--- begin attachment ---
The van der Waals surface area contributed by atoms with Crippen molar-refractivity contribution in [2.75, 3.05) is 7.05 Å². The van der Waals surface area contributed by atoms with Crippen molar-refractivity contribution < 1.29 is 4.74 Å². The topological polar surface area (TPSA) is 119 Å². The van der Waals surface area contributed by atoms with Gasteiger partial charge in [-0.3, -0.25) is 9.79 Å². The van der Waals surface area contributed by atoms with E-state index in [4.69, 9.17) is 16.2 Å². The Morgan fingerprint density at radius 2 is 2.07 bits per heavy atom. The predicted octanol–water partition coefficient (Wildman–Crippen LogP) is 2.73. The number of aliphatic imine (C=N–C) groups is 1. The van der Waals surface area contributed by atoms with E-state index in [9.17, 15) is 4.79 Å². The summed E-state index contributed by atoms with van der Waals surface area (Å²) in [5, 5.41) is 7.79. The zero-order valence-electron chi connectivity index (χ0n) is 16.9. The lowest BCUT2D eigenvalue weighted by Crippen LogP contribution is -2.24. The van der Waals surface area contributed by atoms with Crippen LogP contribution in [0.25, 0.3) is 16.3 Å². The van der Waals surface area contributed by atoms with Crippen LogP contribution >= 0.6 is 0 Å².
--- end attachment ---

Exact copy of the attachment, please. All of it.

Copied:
The van der Waals surface area contributed by atoms with Crippen molar-refractivity contribution in [2.75, 3.05) is 7.05 Å². The van der Waals surface area contributed by atoms with Crippen molar-refractivity contribution < 1.29 is 4.74 Å². The topological polar surface area (TPSA) is 119 Å². The van der Waals surface area contributed by atoms with Gasteiger partial charge in [-0.3, -0.25) is 9.79 Å². The van der Waals surface area contributed by atoms with E-state index in [4.69, 9.17) is 16.2 Å². The Morgan fingerprint density at radius 2 is 2.07 bits per heavy atom. The predicted octanol–water partition coefficient (Wildman–Crippen LogP) is 2.73. The number of aliphatic imine (C=N–C) groups is 1. The van der Waals surface area contributed by atoms with E-state index in [9.17, 15) is 4.79 Å². The summed E-state index contributed by atoms with van der Waals surface area (Å²) in [5, 5.41) is 7.79. The zero-order valence-electron chi connectivity index (χ0n) is 16.9. The lowest BCUT2D eigenvalue weighted by Crippen LogP contribution is -2.24. The van der Waals surface area contributed by atoms with Crippen LogP contribution in [0.25, 0.3) is 16.3 Å². The van der Waals surface area contributed by atoms with Crippen LogP contribution >= 0.6 is 0 Å².